The official start of summer brings four things to the Nation’s Capital – heat, humidity, interns, and the annual “will we have an appropriations bill or not” debate. While all four are in full swing, only one is of concern to the broader alerts & warnings community – the FY 2013 Homeland Security appropriations bill.
The House and Senate have passed their versions of the legislation. However, there is no firm schedule on a final bill going to the President for signature. Given the increase in pre-election partisan rancor, it is becoming increasingly unlikely that the bill will be signed into law by the end of the fiscal year on September 30.
While the appropriations bill funds a multitude of programs, there is a particular policy shift in the legislation that is important to discuss: the consolidation of multiple grant programs into one larger National Preparedness Grant Program (See the FY 2013 Budget In Brief for more details, specifically pages 143-154). While the exact details of how this will be implemented will not be known until the legislation is finalized, the intent is to provide the grant program with three things:
- Greater flexibility;
- A focus on regional assets and planning; and
- Emphasis on a “whole communities” approach to building resilience through collective responsibility before, during, and after events.
While aspects of this approach are causing some controversy, the concept of regionalization is worth exploring in the alerts and warnings community. Traditionally, we have viewed alerts and warnings activities as county- or city-level activities–particularly from a procurement perspective. Jurisdictions buy their own siren systems, opt-in text-message alerting systems, and other tools that help emergency managers save lives. These systems are relatively easy to focus on meeting the needs of a specific community–siren noises do not travel far, and publicity campaigns for opt-in systems focus on constituents of that jurisdiction.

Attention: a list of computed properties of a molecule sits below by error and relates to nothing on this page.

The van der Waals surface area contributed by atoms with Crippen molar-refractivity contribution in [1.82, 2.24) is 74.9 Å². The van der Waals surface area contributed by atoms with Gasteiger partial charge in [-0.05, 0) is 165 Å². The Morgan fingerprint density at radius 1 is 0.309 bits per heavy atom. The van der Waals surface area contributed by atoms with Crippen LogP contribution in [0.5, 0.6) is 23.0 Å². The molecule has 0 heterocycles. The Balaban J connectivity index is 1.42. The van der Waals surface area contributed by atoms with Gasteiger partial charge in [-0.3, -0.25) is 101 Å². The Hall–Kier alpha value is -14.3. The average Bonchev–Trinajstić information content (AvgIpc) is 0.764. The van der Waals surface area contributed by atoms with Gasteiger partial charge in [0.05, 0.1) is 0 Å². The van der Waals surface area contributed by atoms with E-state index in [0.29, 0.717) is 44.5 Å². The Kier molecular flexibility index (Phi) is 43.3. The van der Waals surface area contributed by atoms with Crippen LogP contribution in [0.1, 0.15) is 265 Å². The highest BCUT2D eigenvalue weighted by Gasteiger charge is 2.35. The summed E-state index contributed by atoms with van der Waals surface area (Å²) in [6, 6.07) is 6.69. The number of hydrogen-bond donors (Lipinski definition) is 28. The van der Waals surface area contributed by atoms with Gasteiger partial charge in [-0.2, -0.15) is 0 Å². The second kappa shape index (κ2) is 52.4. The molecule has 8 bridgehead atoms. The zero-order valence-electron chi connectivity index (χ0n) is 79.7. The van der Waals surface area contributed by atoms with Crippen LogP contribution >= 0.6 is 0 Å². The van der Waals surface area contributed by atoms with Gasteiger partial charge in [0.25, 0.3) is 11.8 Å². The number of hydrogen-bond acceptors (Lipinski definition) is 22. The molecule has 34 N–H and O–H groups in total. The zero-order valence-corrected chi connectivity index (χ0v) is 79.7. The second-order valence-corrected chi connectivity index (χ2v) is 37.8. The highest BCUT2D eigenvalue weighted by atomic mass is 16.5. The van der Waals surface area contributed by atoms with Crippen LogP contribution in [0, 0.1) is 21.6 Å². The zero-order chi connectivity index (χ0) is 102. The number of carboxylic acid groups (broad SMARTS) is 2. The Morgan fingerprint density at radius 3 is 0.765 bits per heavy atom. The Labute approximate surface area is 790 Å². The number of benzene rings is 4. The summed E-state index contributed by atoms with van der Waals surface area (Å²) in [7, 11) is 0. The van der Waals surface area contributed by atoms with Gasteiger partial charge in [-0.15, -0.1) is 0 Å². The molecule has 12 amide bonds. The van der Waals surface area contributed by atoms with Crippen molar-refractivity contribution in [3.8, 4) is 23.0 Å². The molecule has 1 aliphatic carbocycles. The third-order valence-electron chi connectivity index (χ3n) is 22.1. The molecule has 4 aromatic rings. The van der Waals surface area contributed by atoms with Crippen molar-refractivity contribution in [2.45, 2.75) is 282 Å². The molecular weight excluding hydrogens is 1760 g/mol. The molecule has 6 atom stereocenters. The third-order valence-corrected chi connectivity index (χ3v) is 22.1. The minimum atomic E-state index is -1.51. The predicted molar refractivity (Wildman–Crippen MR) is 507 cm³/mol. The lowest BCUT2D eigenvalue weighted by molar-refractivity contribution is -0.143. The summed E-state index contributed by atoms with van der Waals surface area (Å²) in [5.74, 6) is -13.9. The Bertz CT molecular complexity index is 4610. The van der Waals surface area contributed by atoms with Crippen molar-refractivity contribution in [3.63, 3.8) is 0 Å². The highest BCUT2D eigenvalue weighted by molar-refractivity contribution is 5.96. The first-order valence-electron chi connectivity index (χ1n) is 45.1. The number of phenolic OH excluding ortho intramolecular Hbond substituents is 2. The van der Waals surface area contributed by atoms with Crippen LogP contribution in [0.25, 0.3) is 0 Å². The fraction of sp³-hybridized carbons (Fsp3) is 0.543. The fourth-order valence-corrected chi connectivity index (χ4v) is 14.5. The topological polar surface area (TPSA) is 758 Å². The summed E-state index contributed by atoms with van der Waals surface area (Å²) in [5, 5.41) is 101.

The Commercial Mobile Alert Service (CMAS) is a new technology that may necessitate a shift to a regional mindset. CMAS messages have the ability to extend beyond any one jurisdiction, whether intentionally or otherwise. Since CMAS messages will be bound by the range of cell towers and not political boundaries, a decision by one emergency management office to alert the public may result in alerting others well outside the intended audience. While we won’t know the extent of this “bleed-over” issue until the system is used frequently, we can easily surmise it being an issue, particularly in smaller, more densely populated counties. It would benefit emergency management officials to begin thinking now about how they plan to tackle this new challenge.
Given this issue, I would make the argument that alerts and warnings governance should be a regional priority, much in the same way regional governance works with land mobile radio communications. In fact, this type of thinking should be integrated into statewide emergency communications plans and the related governance activities should be funded in the same manner in FY 2013 and beyond.